When building a lab for extraction processes, there are many additional considerations to make beyond a standard lab. Of course, you need to keep overall size and shape of the space, building codes, and even fire codes in mind as well. Does the space need to be negatively pressured? Does it need to be sterile? Do you have a large enough supply of power to operate all of the equipment?
When building out the space, you must complete a risk assessment, taking into account what materials you’re working with and if the space needs to be electrically classified as a Class I Division 1 or 2 space. Your organization’s Chemical Hygiene Officer must do this. If it is a Class I Division 1 or 2 room, which is frequently the case, you will need an explosion-proof fume hood rather than a standard hood. An explosion-proof hood is built with special precautions to help prevent sparks that can cause explosions or fire. Other fire protection considerations also need to be taken, such as sprinkler or other extinguishing systems, static grounding systems and means of egress.
The mechanical system assessment is a crucial part of the selection process. Can it support the CFM requirements of your extraction lab’s fume hood (or hoods)? Can it supply enough tempered air to replace the tempered air that’s being exhausted? Be sure your fume hood can be properly supported or you risk failing to properly exhaust the fumes. Determining your CFM requirements may also help identify the size of hood you need.
Keep in mind how you will get the hood into the lab also. While floor-mounted hoods often ship in sections, they are still very large. The building needs to be able to accommodate their size which can be a logistical challenge.
Regarding the layout of the lab, ensure you have enough room to accommodate and operate the extraction equipment as it is often sizable. Extractors are generally very tall. They need to be placed into a fume hood for safety, so you need a fume hood even taller than usual to house them. This is where a floor-mounted hood is needed, so it’s imperative that there is enough floor-to-ceiling space to fit the hood and its ductwork.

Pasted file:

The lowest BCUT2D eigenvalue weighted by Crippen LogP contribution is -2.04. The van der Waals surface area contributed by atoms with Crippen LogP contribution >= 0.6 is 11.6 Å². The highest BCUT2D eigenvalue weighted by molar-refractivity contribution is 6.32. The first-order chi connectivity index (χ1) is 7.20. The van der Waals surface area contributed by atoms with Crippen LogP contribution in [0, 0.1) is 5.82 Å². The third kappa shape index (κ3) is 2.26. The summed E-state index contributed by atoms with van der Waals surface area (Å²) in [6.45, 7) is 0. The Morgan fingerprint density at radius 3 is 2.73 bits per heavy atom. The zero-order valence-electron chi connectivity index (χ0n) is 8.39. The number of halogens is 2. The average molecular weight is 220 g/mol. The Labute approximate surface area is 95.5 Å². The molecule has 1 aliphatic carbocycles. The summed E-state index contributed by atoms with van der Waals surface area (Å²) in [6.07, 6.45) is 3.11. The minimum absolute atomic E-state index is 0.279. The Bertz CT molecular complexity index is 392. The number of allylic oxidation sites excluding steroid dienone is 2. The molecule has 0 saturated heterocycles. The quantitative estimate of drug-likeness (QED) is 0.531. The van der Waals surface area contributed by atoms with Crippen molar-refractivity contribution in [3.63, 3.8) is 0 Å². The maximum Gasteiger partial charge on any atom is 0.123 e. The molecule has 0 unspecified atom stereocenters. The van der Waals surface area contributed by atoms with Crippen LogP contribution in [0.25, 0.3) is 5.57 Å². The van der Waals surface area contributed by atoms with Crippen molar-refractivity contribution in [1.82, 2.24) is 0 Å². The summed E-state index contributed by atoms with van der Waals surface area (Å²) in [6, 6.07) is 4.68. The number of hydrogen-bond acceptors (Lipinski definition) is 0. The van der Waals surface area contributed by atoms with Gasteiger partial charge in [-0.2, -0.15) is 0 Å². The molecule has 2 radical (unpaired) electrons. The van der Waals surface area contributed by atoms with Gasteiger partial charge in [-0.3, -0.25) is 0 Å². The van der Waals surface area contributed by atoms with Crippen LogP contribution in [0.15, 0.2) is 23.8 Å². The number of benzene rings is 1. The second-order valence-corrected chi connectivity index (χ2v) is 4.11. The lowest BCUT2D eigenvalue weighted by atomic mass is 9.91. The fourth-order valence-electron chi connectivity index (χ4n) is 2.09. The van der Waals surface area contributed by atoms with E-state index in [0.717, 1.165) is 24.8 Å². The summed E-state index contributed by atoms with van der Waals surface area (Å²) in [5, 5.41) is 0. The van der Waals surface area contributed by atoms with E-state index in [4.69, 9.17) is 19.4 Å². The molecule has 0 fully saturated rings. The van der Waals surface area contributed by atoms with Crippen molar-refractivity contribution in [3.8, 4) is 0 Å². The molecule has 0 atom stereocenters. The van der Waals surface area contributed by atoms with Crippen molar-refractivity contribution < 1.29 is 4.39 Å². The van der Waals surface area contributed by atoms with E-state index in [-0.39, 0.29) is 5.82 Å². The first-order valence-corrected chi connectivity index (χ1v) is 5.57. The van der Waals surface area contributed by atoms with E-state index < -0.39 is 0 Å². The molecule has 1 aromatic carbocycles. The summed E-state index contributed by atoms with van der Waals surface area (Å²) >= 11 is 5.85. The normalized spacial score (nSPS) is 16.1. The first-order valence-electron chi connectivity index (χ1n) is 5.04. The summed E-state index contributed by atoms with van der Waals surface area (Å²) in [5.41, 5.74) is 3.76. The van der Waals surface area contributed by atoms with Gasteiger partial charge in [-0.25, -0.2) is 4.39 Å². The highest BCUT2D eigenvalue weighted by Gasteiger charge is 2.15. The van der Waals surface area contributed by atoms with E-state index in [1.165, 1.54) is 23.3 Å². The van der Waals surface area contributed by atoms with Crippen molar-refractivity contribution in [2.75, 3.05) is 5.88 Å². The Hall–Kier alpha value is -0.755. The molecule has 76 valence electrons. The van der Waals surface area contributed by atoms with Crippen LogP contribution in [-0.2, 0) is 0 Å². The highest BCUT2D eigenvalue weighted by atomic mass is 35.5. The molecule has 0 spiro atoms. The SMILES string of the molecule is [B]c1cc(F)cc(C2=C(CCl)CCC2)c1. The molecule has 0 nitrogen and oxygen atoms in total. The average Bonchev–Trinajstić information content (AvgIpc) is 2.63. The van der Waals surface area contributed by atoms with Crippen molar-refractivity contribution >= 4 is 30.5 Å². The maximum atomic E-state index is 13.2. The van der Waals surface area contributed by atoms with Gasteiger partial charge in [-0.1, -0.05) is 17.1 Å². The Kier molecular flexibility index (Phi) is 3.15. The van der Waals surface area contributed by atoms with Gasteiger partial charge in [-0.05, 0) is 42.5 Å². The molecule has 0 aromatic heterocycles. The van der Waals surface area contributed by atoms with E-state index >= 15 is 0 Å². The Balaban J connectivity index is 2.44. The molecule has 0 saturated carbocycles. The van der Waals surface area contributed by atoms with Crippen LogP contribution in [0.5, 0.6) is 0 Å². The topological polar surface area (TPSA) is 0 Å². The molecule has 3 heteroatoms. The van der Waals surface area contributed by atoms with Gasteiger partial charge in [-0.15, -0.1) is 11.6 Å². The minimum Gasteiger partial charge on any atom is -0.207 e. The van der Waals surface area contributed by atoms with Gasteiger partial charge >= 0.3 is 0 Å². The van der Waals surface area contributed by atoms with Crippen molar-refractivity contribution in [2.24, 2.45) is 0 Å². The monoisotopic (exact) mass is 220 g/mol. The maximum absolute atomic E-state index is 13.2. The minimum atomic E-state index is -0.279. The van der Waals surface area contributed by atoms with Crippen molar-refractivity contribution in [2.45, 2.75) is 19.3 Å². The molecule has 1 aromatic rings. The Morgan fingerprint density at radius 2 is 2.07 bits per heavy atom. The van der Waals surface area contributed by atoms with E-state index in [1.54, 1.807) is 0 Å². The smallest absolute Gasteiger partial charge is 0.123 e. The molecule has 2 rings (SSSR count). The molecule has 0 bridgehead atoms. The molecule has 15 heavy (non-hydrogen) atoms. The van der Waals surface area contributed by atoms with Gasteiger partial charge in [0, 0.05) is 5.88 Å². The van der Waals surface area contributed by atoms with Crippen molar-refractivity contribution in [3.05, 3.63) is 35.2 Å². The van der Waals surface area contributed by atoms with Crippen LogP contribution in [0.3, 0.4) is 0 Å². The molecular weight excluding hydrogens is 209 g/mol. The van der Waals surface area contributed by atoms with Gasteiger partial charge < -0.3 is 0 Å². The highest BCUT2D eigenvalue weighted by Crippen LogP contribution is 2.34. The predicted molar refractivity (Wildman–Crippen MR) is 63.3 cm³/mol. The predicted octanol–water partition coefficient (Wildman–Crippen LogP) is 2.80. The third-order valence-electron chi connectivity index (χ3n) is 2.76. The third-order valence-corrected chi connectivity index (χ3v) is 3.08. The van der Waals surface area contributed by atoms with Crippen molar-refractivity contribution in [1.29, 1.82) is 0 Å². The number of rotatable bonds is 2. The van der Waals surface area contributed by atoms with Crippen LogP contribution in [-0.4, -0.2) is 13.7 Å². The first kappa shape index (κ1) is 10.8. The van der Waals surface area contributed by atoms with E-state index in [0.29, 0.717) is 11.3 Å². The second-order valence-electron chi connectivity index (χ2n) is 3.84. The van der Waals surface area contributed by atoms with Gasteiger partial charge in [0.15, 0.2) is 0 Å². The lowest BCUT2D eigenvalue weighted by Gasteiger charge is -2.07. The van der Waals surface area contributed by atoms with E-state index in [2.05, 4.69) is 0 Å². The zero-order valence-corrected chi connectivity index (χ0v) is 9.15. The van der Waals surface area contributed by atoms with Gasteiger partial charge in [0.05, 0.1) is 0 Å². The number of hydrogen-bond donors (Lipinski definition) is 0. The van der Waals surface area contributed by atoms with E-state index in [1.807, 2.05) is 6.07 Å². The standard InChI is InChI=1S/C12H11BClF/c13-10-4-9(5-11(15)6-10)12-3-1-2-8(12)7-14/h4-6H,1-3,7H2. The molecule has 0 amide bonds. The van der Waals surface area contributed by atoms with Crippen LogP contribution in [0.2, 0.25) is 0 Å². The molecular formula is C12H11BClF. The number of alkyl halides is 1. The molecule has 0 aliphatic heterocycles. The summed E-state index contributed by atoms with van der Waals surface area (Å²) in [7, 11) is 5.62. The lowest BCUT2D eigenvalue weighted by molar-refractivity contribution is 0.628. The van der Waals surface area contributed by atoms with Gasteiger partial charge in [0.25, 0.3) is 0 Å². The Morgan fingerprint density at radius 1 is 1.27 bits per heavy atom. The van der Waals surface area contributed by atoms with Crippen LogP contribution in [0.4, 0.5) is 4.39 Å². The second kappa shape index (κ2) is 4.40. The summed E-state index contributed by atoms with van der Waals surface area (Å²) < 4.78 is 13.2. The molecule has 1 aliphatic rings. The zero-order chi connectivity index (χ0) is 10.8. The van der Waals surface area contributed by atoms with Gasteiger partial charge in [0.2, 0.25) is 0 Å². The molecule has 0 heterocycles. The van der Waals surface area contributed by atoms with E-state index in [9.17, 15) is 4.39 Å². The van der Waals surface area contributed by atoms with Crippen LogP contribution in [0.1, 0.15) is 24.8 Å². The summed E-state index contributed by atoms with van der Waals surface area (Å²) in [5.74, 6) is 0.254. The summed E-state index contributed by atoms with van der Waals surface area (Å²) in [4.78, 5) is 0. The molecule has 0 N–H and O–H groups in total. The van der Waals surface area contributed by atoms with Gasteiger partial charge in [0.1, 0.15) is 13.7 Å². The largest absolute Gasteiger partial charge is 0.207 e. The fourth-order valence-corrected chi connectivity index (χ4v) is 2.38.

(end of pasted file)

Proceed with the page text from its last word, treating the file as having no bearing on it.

A key area of ventilation for floor-mounted hoods is near the floor. Fire marshals check that the installation is functioning properly, using an ASHRAE 110 test methodology called “flow visualization procedure.” This includes proper hose and cable management inside of the hood to avoid potential areas of dwell among the hoses and cords, which must be addressed prior to final certification and use. Excess cords and hoses on the floor of a fume hood can create dwell patterns on the floor of the hood that will result in a failure of the airflow pattern visualization test.
Consider what accessories you’ll need to accommodate your process. Do you need any service fixtures for gas, air, water, etc.? There are usually lines being run into the hood to supply the material being used in the extraction. Explosion-proof pneumatic stirrers are often used in place of electrically-powered equipment. Do you need pass-through ports to allow them easy access to the extraction equipment in the hood? Do you need an airflow monitor to ensure the proper CFM? What type of sashes do you need – horizontal-sliding that move left and right to allow the full height of the hood but only partial width, or vertical-sliding that move up and down to allow the full width of the hood but only partial height?
Related article: 4 things you need to know about airflow monitors
Proper placement of the hood is important. Is it going to be near a vent or a door? Will it be in a high-traffic area? Be prepared to address these issues as they relate to airflow and the airflow requirements needed for your extraction process. Hoods used for extraction require an unusual amount of plumbing and electrical supply to each hood, so space between hoods (especially floor-mounted hoods) can be critical.
Labconco offers equipment for multiple stages of extraction, including explosion-proof floor-mounted fume hoods. We are here to help you find the right equipment – and answer the right questions during the planning stages – to ensure you have a successful and safe extraction lab.
Have a question about building an extraction lab? Contact one of our application specialists.
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